In the two years leading up to Aug. 4, survivors of child sexual abuse filed more than 8,263 civil suits in New York against their alleged abusers and the institutions that employed them.
Seven days later, that total jumped by nearly 1,000 to 9,241, according to data from the state’s Office of Court Administration.
The dramatic rise in cases is coming ahead of the end of a so-called “look-back,” or revival window for claims of child sexual abuse written into law with the Child Victims Act of 2019. The law changed the statute of limitations for such crimes, raising to 55 from 23 the age by which a person must file a civil claim for sexual abuse they experienced younger than 18. It also created a temporary period during which people older than 55 could also sue for childhood abuse.
That window, which allowed survivors to sue people and institutions for abuse dating to the 1970s and earlier, is ending as of Aug. 14.
Survivors and their attorneys are scrambling to get in under the deadline, after which the statute of limitations will once again be in effect.
The pandemic has added to the burden, plaintiffs’ lawyers say, disrupting the lives of people who may have planned to sue earlier but who were not able to contact a lawyer until now due to illness or economic hardship.
“The flood of calls is enormous right now, as people realize there is no more time,” said Jennifer Freeman, an attorney with the Manhattan-based Marsh Law Firm, who is overseeing CVA suits against major institutions, such as the Archdiocese of New York and the Boy Scouts of America. “They really have to make a decision.”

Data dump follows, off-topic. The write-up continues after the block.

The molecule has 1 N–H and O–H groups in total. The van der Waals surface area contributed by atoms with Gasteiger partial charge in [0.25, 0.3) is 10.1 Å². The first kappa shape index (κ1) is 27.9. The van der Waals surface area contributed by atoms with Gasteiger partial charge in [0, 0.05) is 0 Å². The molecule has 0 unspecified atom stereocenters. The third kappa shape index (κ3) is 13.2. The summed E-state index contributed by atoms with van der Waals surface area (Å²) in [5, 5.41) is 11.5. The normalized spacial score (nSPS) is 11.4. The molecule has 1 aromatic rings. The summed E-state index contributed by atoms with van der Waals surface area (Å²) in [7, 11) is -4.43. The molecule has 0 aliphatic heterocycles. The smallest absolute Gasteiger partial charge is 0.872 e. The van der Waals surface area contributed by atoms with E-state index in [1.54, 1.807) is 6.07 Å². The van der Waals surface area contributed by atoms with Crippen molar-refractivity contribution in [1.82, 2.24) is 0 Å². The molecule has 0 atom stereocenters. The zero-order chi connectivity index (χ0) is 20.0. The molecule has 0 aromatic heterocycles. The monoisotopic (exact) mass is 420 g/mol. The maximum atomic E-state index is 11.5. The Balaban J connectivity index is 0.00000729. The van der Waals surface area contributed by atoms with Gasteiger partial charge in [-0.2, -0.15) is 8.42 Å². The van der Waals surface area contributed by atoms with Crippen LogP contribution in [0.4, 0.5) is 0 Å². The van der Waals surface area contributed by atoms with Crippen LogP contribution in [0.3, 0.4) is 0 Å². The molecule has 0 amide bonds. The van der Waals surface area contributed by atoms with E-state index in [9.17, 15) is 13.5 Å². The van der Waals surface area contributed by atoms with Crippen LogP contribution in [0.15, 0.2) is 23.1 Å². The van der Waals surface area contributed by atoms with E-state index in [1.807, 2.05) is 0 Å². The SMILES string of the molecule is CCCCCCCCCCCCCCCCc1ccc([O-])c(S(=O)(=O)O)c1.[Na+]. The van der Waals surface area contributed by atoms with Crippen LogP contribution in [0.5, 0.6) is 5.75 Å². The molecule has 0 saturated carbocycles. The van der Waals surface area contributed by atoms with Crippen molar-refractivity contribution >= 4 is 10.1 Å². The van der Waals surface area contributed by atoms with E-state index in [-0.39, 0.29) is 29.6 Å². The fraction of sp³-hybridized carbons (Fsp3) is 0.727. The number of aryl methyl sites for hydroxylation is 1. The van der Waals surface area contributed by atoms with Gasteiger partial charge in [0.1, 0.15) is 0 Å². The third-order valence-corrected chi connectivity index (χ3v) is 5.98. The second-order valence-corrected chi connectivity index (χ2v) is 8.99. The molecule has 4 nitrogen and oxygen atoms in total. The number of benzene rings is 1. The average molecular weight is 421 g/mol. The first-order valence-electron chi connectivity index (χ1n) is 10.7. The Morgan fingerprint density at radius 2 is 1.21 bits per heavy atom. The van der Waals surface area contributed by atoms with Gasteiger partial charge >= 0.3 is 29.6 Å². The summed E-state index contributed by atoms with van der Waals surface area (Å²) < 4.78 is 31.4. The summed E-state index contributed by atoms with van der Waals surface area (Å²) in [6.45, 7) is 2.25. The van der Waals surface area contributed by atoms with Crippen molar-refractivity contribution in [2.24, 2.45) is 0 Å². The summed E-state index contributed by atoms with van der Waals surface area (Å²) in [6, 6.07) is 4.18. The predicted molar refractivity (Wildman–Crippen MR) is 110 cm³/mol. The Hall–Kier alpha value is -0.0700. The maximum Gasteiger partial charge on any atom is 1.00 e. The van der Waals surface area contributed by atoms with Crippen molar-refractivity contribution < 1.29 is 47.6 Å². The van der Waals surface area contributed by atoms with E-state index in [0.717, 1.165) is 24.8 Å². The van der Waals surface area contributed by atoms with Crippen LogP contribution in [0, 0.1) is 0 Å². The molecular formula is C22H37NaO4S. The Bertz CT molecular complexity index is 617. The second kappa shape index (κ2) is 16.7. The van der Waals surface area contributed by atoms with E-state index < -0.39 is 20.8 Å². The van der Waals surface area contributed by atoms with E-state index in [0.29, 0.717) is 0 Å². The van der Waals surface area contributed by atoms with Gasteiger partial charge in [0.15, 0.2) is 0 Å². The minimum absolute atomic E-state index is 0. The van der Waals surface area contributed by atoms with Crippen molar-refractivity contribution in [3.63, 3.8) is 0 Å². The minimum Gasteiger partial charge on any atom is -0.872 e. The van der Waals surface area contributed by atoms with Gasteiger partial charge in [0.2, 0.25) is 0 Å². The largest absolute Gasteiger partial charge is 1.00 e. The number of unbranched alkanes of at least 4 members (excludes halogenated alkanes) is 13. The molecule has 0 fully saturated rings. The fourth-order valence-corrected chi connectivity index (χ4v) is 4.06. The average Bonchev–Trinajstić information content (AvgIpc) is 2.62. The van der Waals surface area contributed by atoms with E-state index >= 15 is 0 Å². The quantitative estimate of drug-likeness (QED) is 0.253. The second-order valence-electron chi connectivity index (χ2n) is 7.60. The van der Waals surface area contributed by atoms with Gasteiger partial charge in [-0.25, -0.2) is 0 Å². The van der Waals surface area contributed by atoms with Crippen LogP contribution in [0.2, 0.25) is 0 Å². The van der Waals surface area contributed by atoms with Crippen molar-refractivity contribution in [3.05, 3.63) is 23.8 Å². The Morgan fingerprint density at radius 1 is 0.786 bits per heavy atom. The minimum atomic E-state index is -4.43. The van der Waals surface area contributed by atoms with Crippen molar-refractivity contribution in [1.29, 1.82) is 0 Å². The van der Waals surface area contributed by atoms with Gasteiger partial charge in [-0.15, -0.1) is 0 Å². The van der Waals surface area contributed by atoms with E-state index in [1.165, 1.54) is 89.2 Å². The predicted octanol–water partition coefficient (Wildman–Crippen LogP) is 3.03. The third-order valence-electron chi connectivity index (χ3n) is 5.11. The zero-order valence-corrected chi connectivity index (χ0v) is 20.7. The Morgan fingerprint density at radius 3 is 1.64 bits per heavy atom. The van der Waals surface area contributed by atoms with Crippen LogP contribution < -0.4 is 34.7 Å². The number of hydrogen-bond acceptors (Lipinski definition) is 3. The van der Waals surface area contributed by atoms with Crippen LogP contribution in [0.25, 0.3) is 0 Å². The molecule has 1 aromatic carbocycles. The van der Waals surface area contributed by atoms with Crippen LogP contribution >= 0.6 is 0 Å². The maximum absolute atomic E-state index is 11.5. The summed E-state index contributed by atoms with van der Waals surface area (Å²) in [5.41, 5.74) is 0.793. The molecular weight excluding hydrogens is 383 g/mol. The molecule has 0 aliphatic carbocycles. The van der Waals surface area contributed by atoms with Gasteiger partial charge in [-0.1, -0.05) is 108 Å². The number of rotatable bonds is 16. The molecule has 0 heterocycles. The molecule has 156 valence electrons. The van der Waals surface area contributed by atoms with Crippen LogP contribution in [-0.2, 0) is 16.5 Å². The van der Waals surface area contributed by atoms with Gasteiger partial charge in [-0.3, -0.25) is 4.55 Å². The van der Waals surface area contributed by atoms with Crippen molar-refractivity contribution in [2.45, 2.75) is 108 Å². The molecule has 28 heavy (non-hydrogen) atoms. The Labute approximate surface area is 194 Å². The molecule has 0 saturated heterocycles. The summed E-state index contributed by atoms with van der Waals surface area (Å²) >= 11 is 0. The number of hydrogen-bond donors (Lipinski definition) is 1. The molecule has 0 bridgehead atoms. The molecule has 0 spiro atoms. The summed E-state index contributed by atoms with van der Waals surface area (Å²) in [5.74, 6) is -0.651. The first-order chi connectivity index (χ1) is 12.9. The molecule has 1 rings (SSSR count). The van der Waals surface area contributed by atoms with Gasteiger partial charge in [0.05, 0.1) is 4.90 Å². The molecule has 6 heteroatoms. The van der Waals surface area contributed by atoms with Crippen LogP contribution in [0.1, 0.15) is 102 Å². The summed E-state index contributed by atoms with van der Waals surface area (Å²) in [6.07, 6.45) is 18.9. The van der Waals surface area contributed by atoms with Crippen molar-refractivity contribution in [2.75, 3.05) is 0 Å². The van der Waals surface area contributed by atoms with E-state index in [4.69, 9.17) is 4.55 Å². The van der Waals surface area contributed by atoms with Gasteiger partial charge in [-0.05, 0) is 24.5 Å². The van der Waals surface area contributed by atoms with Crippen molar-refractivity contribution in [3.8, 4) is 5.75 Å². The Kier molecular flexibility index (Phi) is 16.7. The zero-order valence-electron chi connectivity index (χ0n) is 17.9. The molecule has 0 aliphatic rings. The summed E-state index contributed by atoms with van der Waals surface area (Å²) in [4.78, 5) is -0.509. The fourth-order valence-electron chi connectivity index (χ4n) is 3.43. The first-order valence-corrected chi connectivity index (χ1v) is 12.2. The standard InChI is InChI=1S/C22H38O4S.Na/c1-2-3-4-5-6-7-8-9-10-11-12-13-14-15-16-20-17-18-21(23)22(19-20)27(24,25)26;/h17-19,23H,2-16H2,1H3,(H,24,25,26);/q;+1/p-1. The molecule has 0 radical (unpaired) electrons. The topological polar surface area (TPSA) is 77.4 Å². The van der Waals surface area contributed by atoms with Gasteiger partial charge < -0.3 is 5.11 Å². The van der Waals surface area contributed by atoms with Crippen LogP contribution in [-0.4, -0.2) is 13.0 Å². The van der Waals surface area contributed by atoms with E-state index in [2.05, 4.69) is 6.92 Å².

Between Freeman’s firm and another law firm they partner with on such cases, they have 20 lawyers working round-the-clock on fielding last-minute calls from survivors and writing and filing new complaints.
In many cases, the plaintiffs are suing multiple individuals and up to dozens of institutions, and there are also cases with up to 100 plaintiffs, she said, meaning the impact of the CVA suits filed so far is even greater than the nearly 10,000 cases reported by the state court system.
The pandemic has also had the effect of slowing down what is already often a slow process, with delays caused by moving the courts to remote hearings and institutions requesting extra time for document disclosure due to the emergency.
Freeman said that she has had some plaintiffs with cases pending die of COVID-19.
Last year, Gov. Andrew Cuomo extended the initial 12-month look-back window for another year because of the pandemic, but Freeman says it hasn’t been enough time.
“I don't know who hasn't been able to call me, because they’re still sick, or their loved one is still sick and suffering,” she said.
The delay has been frustrating for survivors who filed suit on the first day of the look-back window, like Rich Cardillo, a client at Freeman’s firm, who is suing the Roman Catholic Archdiocese of New York and a Catholic prep school in New Rochelle over a sexual assault he says he endured as a teenager in the spring of 1975.